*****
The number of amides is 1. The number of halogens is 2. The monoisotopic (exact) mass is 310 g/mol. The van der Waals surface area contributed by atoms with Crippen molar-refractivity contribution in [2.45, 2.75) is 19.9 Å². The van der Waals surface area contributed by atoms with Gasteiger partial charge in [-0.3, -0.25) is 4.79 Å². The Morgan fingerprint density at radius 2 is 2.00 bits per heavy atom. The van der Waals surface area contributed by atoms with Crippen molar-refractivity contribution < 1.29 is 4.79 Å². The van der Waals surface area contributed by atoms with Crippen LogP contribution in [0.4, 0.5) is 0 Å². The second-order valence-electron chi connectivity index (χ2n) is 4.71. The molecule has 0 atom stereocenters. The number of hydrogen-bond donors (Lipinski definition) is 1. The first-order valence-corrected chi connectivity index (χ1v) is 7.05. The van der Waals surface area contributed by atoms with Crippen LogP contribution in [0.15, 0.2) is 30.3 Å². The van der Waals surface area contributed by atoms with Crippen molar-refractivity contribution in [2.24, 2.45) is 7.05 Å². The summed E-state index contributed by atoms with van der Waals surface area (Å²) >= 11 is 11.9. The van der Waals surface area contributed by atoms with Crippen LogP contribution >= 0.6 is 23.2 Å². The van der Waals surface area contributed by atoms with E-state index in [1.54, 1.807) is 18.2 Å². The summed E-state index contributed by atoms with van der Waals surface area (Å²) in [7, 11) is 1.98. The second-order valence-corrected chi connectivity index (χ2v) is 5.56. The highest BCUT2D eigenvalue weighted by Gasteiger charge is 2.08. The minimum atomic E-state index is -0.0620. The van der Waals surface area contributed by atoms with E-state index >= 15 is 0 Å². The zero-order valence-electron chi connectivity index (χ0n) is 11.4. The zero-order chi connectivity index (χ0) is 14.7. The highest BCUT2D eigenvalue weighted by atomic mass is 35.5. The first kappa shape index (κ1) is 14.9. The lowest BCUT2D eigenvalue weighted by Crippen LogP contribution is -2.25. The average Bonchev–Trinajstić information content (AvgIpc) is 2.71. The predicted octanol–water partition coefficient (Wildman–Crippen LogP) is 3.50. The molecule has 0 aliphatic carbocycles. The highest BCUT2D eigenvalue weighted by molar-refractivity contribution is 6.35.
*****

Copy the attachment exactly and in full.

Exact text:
The number of amides is 1. The number of halogens is 2. The monoisotopic (exact) mass is 310 g/mol. The van der Waals surface area contributed by atoms with Crippen molar-refractivity contribution in [2.45, 2.75) is 19.9 Å². The van der Waals surface area contributed by atoms with Gasteiger partial charge in [-0.3, -0.25) is 4.79 Å². The Morgan fingerprint density at radius 2 is 2.00 bits per heavy atom. The van der Waals surface area contributed by atoms with Crippen molar-refractivity contribution < 1.29 is 4.79 Å². The van der Waals surface area contributed by atoms with Crippen LogP contribution in [0.4, 0.5) is 0 Å². The second-order valence-electron chi connectivity index (χ2n) is 4.71. The molecule has 0 atom stereocenters. The number of hydrogen-bond donors (Lipinski definition) is 1. The first-order valence-corrected chi connectivity index (χ1v) is 7.05. The van der Waals surface area contributed by atoms with Crippen LogP contribution in [0.15, 0.2) is 30.3 Å². The van der Waals surface area contributed by atoms with Crippen molar-refractivity contribution in [2.24, 2.45) is 7.05 Å². The summed E-state index contributed by atoms with van der Waals surface area (Å²) >= 11 is 11.9. The van der Waals surface area contributed by atoms with Crippen LogP contribution >= 0.6 is 23.2 Å². The van der Waals surface area contributed by atoms with E-state index in [1.54, 1.807) is 18.2 Å². The summed E-state index contributed by atoms with van der Waals surface area (Å²) in [7, 11) is 1.98. The second-order valence-corrected chi connectivity index (χ2v) is 5.56. The highest BCUT2D eigenvalue weighted by Gasteiger charge is 2.08. The minimum atomic E-state index is -0.0620. The van der Waals surface area contributed by atoms with E-state index >= 15 is 0 Å². The zero-order valence-electron chi connectivity index (χ0n) is 11.4. The zero-order chi connectivity index (χ0) is 14.7. The highest BCUT2D eigenvalue weighted by atomic mass is 35.5. The first kappa shape index (κ1) is 14.9. The lowest BCUT2D eigenvalue weighted by Crippen LogP contribution is -2.25. The average Bonchev–Trinajstić information content (AvgIpc) is 2.71. The predicted octanol–water partition coefficient (Wildman–Crippen LogP) is 3.50. The molecule has 0 aliphatic carbocycles. The highest BCUT2D eigenvalue weighted by molar-refractivity contribution is 6.35.